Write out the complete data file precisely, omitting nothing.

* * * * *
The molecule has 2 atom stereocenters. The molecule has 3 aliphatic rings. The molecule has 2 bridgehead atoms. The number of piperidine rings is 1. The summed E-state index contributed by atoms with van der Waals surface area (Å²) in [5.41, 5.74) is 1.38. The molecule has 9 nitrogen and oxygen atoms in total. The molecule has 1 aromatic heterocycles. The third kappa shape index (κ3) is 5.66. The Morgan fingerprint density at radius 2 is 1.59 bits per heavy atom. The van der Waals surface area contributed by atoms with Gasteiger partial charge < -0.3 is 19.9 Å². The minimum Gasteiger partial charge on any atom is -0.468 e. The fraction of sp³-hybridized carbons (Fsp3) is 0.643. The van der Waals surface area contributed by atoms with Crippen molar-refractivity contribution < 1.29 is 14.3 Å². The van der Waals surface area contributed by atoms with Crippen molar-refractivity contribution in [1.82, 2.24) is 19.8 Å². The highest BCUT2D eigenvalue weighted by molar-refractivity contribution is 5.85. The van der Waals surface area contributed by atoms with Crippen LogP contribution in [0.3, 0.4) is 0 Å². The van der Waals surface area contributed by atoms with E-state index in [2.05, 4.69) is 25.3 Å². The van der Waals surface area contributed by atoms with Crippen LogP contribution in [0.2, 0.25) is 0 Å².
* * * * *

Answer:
The molecule has 2 atom stereocenters. The molecule has 3 aliphatic rings. The molecule has 2 bridgehead atoms. The number of piperidine rings is 1. The summed E-state index contributed by atoms with van der Waals surface area (Å²) in [5.41, 5.74) is 1.38. The molecule has 9 nitrogen and oxygen atoms in total. The molecule has 1 aromatic heterocycles. The third kappa shape index (κ3) is 5.66. The Morgan fingerprint density at radius 2 is 1.59 bits per heavy atom. The van der Waals surface area contributed by atoms with Gasteiger partial charge < -0.3 is 19.9 Å². The minimum Gasteiger partial charge on any atom is -0.468 e. The fraction of sp³-hybridized carbons (Fsp3) is 0.643. The van der Waals surface area contributed by atoms with Crippen molar-refractivity contribution < 1.29 is 14.3 Å². The van der Waals surface area contributed by atoms with Crippen molar-refractivity contribution in [1.82, 2.24) is 19.8 Å². The highest BCUT2D eigenvalue weighted by molar-refractivity contribution is 5.85. The van der Waals surface area contributed by atoms with Crippen LogP contribution in [0.3, 0.4) is 0 Å². The van der Waals surface area contributed by atoms with E-state index in [2.05, 4.69) is 25.3 Å². The van der Waals surface area contributed by atoms with Crippen LogP contribution in [0.2, 0.25) is 0 Å².